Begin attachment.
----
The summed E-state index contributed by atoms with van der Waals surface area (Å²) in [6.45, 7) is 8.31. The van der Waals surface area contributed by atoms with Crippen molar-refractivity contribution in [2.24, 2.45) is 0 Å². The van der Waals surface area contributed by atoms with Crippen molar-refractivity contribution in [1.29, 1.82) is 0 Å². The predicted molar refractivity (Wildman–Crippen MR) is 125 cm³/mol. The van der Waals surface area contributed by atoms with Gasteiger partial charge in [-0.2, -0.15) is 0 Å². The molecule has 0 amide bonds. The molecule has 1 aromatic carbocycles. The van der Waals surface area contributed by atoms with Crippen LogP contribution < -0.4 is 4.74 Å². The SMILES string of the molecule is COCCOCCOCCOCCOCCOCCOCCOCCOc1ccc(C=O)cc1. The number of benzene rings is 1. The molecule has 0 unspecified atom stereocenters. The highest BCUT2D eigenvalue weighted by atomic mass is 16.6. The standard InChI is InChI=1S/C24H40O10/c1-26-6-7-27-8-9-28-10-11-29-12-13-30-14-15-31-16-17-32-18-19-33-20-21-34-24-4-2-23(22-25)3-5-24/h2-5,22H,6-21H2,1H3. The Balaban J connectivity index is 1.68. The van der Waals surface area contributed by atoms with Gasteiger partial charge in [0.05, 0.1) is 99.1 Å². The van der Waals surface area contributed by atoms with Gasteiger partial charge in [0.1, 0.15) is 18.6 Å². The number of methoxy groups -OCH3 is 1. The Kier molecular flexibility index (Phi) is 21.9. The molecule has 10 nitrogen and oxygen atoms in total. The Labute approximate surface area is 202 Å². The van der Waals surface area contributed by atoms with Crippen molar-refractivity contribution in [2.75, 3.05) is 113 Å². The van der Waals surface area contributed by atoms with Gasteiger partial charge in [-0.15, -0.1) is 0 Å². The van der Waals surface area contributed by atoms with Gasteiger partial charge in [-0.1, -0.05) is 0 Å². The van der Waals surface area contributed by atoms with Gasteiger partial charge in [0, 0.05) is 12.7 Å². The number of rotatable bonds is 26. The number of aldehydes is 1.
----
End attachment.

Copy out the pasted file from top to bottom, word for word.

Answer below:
The summed E-state index contributed by atoms with van der Waals surface area (Å²) in [6.45, 7) is 8.31. The van der Waals surface area contributed by atoms with Crippen molar-refractivity contribution in [2.24, 2.45) is 0 Å². The van der Waals surface area contributed by atoms with Crippen molar-refractivity contribution in [1.29, 1.82) is 0 Å². The predicted molar refractivity (Wildman–Crippen MR) is 125 cm³/mol. The van der Waals surface area contributed by atoms with Gasteiger partial charge in [-0.2, -0.15) is 0 Å². The molecule has 0 amide bonds. The molecule has 1 aromatic carbocycles. The van der Waals surface area contributed by atoms with Crippen LogP contribution < -0.4 is 4.74 Å². The SMILES string of the molecule is COCCOCCOCCOCCOCCOCCOCCOCCOc1ccc(C=O)cc1. The number of benzene rings is 1. The molecule has 0 unspecified atom stereocenters. The highest BCUT2D eigenvalue weighted by atomic mass is 16.6. The standard InChI is InChI=1S/C24H40O10/c1-26-6-7-27-8-9-28-10-11-29-12-13-30-14-15-31-16-17-32-18-19-33-20-21-34-24-4-2-23(22-25)3-5-24/h2-5,22H,6-21H2,1H3. The Balaban J connectivity index is 1.68. The van der Waals surface area contributed by atoms with Gasteiger partial charge in [0.05, 0.1) is 99.1 Å². The van der Waals surface area contributed by atoms with Gasteiger partial charge in [0.1, 0.15) is 18.6 Å². The number of methoxy groups -OCH3 is 1. The Kier molecular flexibility index (Phi) is 21.9. The molecule has 10 nitrogen and oxygen atoms in total. The Labute approximate surface area is 202 Å². The van der Waals surface area contributed by atoms with Crippen molar-refractivity contribution in [2.75, 3.05) is 113 Å². The van der Waals surface area contributed by atoms with Gasteiger partial charge in [-0.15, -0.1) is 0 Å². The van der Waals surface area contributed by atoms with Gasteiger partial charge in [-0.1, -0.05) is 0 Å². The van der Waals surface area contributed by atoms with Gasteiger partial charge in [0, 0.05) is 12.7 Å². The number of rotatable bonds is 26. The number of aldehydes is 1.